Oleg pointed out that those peoemmist interested in remembering WWII were probably elderly and therefore not capable of climbing all the steps to pay their respects. It was a tongue-in-cheek jab at how the looks rather than practicalities are given priority.
Our last stop for the day was the Azadi Mosque. It is based on the blue mosque in Istanbul and nearly as large. The courtyard was sumptuous in white and grey marble with ornately decorated domed ceilings over the verandah. We had to wait for the prayers to finish but photography was allowed, even though some men were still praying privately . The arches inside were decorated in red and white stripes much like the cathedral mosque in Córdoba. A balcony was available for women and the lead lights up high added character to the inside.
The sunshine that was promised the next day didn’t eventuate and the day was colder, greyer and mistier. For the first time since Kyrgyrzstan, we had got beanies, gloves and scarves out.
Once again, Oleg had a packed programme to show us Ashgabat.
Our first stop was Independence Square. Turkmenistan was one of the last countries to declare independence from the Soviet Union, they were comfortable with the natural resources that was providing a living. Their independence came on October 27 1991 and Niyazov transitioned from general Secretary of the Communist Party of Turkmenistan to its president and relished in the power he had.
Everything imaginable has a monument associated with it. The next site we visited was the Monument to Commerce. It is a celebration of the Turkman rug making and the five patterns on the flag, on this monument and seen all over the place represent the five tribes who make rugs.
Oleg hadn’t seen the Ferris wheel operational before so we took the opportunity to ride it. It is not the largest in the world but it does claim to be the largest enclosed Ferris wheel according to the Guiness book. The enclosed bit is a massive circular construction that the wheel sits inside, obliterating the view but visible from everywhere. Then again the view wasn’t spectacular given the grey day.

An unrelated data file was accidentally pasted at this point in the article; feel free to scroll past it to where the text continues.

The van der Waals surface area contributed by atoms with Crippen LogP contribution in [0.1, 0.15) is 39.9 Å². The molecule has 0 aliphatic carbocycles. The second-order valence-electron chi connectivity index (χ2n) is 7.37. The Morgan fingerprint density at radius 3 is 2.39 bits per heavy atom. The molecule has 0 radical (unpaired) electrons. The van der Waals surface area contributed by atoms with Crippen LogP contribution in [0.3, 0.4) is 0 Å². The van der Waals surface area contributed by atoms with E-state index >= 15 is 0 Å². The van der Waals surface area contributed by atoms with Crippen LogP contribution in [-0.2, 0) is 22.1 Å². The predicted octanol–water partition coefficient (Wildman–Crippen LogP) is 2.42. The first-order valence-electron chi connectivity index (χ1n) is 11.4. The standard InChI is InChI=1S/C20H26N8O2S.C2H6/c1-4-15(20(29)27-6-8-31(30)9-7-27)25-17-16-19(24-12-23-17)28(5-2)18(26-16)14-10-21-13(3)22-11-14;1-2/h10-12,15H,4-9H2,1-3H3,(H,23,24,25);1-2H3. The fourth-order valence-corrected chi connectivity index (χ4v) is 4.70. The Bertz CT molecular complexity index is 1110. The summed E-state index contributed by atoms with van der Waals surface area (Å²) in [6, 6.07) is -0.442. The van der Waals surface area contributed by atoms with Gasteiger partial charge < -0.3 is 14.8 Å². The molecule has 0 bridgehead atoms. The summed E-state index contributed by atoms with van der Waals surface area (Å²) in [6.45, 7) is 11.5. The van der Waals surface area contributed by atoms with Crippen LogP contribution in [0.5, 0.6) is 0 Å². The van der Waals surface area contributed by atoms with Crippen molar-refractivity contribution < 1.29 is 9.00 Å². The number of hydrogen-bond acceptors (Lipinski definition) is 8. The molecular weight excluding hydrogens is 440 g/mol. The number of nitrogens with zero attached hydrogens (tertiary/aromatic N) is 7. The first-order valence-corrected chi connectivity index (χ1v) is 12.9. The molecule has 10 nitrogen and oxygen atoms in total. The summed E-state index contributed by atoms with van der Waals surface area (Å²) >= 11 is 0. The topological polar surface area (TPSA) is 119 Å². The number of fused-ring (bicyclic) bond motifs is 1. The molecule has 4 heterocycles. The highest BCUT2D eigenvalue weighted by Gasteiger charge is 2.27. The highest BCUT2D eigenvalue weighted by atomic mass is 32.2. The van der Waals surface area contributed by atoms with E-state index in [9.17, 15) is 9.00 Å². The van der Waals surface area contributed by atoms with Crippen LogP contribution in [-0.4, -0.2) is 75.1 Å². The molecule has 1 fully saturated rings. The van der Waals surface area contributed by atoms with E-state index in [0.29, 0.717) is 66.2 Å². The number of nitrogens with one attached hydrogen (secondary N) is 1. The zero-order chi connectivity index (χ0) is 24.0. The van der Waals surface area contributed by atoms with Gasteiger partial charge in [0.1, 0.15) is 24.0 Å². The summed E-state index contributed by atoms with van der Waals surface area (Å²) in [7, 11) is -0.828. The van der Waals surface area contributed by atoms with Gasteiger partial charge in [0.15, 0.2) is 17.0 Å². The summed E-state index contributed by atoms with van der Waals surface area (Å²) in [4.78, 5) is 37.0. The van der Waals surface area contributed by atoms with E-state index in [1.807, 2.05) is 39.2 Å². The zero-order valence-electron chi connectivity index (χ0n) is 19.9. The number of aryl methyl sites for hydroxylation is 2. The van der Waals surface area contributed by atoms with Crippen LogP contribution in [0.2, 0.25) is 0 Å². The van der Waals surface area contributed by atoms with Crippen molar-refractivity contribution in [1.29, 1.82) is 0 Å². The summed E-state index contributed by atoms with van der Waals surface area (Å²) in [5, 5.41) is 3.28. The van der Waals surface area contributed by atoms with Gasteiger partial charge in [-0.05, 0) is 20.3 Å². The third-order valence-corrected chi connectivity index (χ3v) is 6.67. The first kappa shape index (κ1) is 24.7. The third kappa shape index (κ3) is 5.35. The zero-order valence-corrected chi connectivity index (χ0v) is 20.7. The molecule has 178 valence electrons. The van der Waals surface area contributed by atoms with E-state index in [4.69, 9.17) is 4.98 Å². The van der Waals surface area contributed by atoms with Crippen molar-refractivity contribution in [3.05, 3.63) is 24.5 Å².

As a brand new country, Turkmenbashi declared it a country of neutrality and the first country to claim this. The Monument of Neutrality was our next stop. It has two elevators to reach the upper level, but they weren’t operational. Like all the other monuments we visited two soldiers in full regalia were standing guard in glass boxes (I hope they were heated). A soldier in fatigues was guarding them. As I tried to photograph the information panel that was between the two soldiers he got upset. Once again Oleg had to intervene and calm this young and probably inexperienced soldier down.
From there we climbed one of the hills that surround Ashgabat to look at and view from the Palace of Happiness. This is a huge wedding venue with registry offices, function rooms, make up and hair dressing studios, photography studios, gift shops and motel style rooms. Everything you need for your perfect wedding.
And opposite was a lookout over Ashgabat and a massive flag pole. Behind the wedding palace is the water drop styled Sofitel Hotel. It is apparently more stylish than the Ogyzkent Sofitel that we were staying in down town, but very isolated.
The days of Russian rule had brought wealth to Turkmenistan so we visited the Lenin statue, perhaps the oldest monument in Ashgabat. It sits in a quiet park and opposite is the former Communist Party building, now a theatre, with a relief statue by Russian artist Ernest Niezvestny, now living in Spain. He also created the famous half black & half white sculpture for Kruschev’s tomb.
Our next stop was the Alexander Nevsky Orthodox Church. Oleg explained that, like many places of worship during Soviet times, it had been used as a storage facility. It had been built in the early 20th century, for Russian soldiers and their families who were posted here. Oleg was very pleased to see it reinstated since independence.
The Anou village just outside Ashgabat, where the Anouli tribe lived in 3500BC Stone Age. An American archaeological expedition started exploring the site in the late 20th century and again 6-7 years ago. There is the temple with a place to hold the revered flame and coronation rooms. We wandered down passageways and in and out of rooms, trying to imagine life 5,500 years ago.
We also visited Bagabud (“town garden” in Arab) which was the site of Silk Road mosque 15C. The mosque crumbled in an earthquake but it is still a popular pilgrimage destination. Near the mosque is an ancient cistern (water storage hole built into the round and lined in bricks).
At the mosque and the cistern there were small icons, sometimes a doll or stones assembled in the shape of a house, which people had left to indicate their wishes (a healthy baby, a house to live in). Superstition is seriously practiced as part of religion.
We were sorry to leave the luxury of the Sofitel but we had seen enough of the overindulgent city of Ashgabat.